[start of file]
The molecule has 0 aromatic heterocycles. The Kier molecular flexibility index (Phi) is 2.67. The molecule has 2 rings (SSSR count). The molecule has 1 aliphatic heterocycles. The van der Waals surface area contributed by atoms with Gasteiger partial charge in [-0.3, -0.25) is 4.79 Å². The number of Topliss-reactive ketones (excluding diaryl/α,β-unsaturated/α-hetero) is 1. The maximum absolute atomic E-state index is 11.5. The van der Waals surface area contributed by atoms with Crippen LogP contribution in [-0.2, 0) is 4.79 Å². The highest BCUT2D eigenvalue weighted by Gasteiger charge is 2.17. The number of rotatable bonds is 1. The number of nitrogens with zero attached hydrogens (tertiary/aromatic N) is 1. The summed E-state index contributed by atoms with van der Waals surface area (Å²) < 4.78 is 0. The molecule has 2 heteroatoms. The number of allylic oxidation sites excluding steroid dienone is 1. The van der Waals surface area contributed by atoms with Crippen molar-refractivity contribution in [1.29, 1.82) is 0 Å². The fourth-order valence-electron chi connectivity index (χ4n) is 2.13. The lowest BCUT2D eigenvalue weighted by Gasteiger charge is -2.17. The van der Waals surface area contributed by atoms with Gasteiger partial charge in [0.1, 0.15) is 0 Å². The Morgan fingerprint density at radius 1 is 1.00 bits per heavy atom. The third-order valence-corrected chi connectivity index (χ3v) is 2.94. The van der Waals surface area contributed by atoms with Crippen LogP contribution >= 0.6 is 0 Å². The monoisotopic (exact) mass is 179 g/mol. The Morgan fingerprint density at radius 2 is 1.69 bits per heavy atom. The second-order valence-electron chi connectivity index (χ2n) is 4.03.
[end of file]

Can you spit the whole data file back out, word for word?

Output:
The molecule has 0 aromatic heterocycles. The Kier molecular flexibility index (Phi) is 2.67. The molecule has 2 rings (SSSR count). The molecule has 1 aliphatic heterocycles. The van der Waals surface area contributed by atoms with Gasteiger partial charge in [-0.3, -0.25) is 4.79 Å². The number of Topliss-reactive ketones (excluding diaryl/α,β-unsaturated/α-hetero) is 1. The maximum absolute atomic E-state index is 11.5. The van der Waals surface area contributed by atoms with Crippen LogP contribution in [-0.2, 0) is 4.79 Å². The highest BCUT2D eigenvalue weighted by Gasteiger charge is 2.17. The number of rotatable bonds is 1. The number of nitrogens with zero attached hydrogens (tertiary/aromatic N) is 1. The summed E-state index contributed by atoms with van der Waals surface area (Å²) < 4.78 is 0. The molecule has 2 heteroatoms. The number of allylic oxidation sites excluding steroid dienone is 1. The van der Waals surface area contributed by atoms with Crippen molar-refractivity contribution in [1.29, 1.82) is 0 Å². The fourth-order valence-electron chi connectivity index (χ4n) is 2.13. The lowest BCUT2D eigenvalue weighted by Gasteiger charge is -2.17. The van der Waals surface area contributed by atoms with Gasteiger partial charge in [0.1, 0.15) is 0 Å². The Morgan fingerprint density at radius 1 is 1.00 bits per heavy atom. The third-order valence-corrected chi connectivity index (χ3v) is 2.94. The van der Waals surface area contributed by atoms with Crippen LogP contribution >= 0.6 is 0 Å². The monoisotopic (exact) mass is 179 g/mol. The Morgan fingerprint density at radius 2 is 1.69 bits per heavy atom. The second-order valence-electron chi connectivity index (χ2n) is 4.03.